• Describe some of the strategies your CT uses to engage students in groupwork.
  • Comment on how space is used to create a safe learning environment.
  • Give an example of how your CT sets expectations for learning.
  • From the list of ‘General Guidelines’ on p. 133 of The Professional Practice of Teaching, identify three points that resonate with you. Discuss why.

28 April: Module 7: Diversity
Know yourself

Think about your own culture. List the 8 most representative values and beliefs of your culture. Rank the top 3 in order of importance, according to your perception.
Find a digital artefact – film clip, image or link that you consider to be in some way representative of an important aspect of your culture. Add/embed this artefact in your ePortfolio along with a brief explanation of its significance to you.

Other entries, in your own time:

1. Choose a week of significant learning. Write/record a brief entry synthesising your learning in relation to school, reading and discussion.

2. Find and link to a media report about a current issue in the schooling sector. Briefly explain the issue in your own words and write two differing stances in relation to the matter.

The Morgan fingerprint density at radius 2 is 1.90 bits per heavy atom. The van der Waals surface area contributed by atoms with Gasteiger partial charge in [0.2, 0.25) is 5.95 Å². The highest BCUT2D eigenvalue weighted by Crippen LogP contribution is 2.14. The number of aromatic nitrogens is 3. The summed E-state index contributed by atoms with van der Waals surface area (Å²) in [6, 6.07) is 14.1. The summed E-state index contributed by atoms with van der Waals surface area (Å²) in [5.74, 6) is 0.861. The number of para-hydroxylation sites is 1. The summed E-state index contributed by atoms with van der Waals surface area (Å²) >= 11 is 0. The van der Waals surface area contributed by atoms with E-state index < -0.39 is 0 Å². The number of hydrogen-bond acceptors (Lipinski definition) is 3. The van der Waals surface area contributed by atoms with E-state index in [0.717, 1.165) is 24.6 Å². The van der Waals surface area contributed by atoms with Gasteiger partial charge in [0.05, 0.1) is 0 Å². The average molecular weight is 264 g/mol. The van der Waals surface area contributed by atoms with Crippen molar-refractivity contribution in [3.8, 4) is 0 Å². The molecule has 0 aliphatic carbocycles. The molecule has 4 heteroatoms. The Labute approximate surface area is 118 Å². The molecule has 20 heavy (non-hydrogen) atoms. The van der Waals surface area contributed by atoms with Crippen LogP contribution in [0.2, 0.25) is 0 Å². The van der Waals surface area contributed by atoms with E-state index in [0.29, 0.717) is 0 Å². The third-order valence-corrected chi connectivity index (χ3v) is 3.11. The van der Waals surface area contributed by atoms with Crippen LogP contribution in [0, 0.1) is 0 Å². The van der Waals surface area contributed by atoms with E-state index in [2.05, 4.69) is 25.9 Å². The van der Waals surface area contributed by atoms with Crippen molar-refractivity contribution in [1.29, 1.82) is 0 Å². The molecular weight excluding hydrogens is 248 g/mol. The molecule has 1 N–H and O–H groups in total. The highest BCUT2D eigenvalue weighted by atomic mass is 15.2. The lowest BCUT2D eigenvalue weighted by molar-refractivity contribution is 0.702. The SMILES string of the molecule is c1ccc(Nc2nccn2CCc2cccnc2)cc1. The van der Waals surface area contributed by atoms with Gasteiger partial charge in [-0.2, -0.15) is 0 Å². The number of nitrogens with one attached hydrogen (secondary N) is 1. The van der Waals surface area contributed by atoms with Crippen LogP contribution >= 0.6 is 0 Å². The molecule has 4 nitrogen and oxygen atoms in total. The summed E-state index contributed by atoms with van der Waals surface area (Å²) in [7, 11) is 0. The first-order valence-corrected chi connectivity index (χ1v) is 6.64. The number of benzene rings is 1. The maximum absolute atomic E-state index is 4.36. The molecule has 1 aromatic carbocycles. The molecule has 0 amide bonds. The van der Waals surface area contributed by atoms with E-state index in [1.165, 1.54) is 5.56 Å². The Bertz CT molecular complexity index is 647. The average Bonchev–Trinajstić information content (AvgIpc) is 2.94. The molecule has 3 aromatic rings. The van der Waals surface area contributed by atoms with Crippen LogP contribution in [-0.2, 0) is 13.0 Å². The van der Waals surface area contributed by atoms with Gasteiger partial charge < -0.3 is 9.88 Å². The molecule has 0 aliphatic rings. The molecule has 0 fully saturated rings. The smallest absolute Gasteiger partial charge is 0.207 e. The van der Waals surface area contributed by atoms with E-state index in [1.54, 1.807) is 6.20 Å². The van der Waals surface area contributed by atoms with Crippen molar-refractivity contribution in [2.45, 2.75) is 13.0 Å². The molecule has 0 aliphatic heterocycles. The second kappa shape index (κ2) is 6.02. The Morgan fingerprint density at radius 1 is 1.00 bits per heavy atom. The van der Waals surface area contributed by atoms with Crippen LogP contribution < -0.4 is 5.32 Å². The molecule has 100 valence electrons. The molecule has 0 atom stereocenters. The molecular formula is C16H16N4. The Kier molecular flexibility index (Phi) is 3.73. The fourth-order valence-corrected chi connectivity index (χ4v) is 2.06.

3. Find and link to an educational resource online – a blog, website or other digital resource for teachers. Briefly review this resource in terms of its use for teaching and learning in the classroom.

4. Write about a new skill, disposition or insight you have developed since commencing initial teacher education.

5. Give an example of an online discussion in which you learned from a peer in class. Quote and cite the relevant discussion entries, and explain the learning that occurred.

6. Write a set of 3 goals for semester B. For each goal, devise a practical strategy to help you achieve.

= 10 entries

Please note:

You are expected to make regular entries in your ePortfolio. The ten listed above are compulsory and must be made during the time frames where indicated.
You may make more than ten entries if you so wish. Try to reflect on particular episodes of teaching, and make links to your base school experiences (preserving confidentiality), and to your reading and discussion.

Feel free to include multi-media content at any stage, including film clips, audio, images and web links.

(Do not film children, as this requires stringent ethics approval. You may film yourself talking or otherwise engaging with the content).
  • ePortfolio entries are regular, throughout semester
  • Entries are reflective of the tasks set
  • The ePortfolio captures thoughtful consideration of professional issues
  • Use is made of evidence from practice, reading and discussion
  • Written entries are accurate
  • Multimedia is included appropriately in order to creatively enhance selected entries